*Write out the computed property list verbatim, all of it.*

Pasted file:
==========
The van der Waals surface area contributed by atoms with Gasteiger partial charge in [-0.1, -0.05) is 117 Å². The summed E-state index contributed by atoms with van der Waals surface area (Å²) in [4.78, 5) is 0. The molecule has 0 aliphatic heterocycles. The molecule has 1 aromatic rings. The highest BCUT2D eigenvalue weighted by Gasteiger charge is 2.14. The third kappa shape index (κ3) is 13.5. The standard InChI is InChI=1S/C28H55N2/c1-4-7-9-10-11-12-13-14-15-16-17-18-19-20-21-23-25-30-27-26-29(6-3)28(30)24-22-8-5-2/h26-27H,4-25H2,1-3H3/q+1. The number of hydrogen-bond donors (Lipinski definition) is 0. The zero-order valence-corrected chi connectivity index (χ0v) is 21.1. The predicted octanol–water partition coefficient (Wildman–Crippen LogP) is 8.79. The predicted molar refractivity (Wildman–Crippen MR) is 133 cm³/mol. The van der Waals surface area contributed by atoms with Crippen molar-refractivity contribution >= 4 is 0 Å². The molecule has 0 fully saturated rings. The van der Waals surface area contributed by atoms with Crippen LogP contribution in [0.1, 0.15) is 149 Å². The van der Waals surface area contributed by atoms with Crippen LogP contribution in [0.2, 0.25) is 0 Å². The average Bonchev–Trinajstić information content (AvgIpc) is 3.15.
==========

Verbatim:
The van der Waals surface area contributed by atoms with Gasteiger partial charge in [-0.1, -0.05) is 117 Å². The summed E-state index contributed by atoms with van der Waals surface area (Å²) in [4.78, 5) is 0. The molecule has 0 aliphatic heterocycles. The molecule has 1 aromatic rings. The highest BCUT2D eigenvalue weighted by Gasteiger charge is 2.14. The third kappa shape index (κ3) is 13.5. The standard InChI is InChI=1S/C28H55N2/c1-4-7-9-10-11-12-13-14-15-16-17-18-19-20-21-23-25-30-27-26-29(6-3)28(30)24-22-8-5-2/h26-27H,4-25H2,1-3H3/q+1. The number of hydrogen-bond donors (Lipinski definition) is 0. The zero-order valence-corrected chi connectivity index (χ0v) is 21.1. The predicted octanol–water partition coefficient (Wildman–Crippen LogP) is 8.79. The predicted molar refractivity (Wildman–Crippen MR) is 133 cm³/mol. The van der Waals surface area contributed by atoms with Crippen molar-refractivity contribution >= 4 is 0 Å². The molecule has 0 fully saturated rings. The van der Waals surface area contributed by atoms with Crippen LogP contribution in [0.1, 0.15) is 149 Å². The van der Waals surface area contributed by atoms with Crippen LogP contribution in [0.2, 0.25) is 0 Å². The average Bonchev–Trinajstić information content (AvgIpc) is 3.15.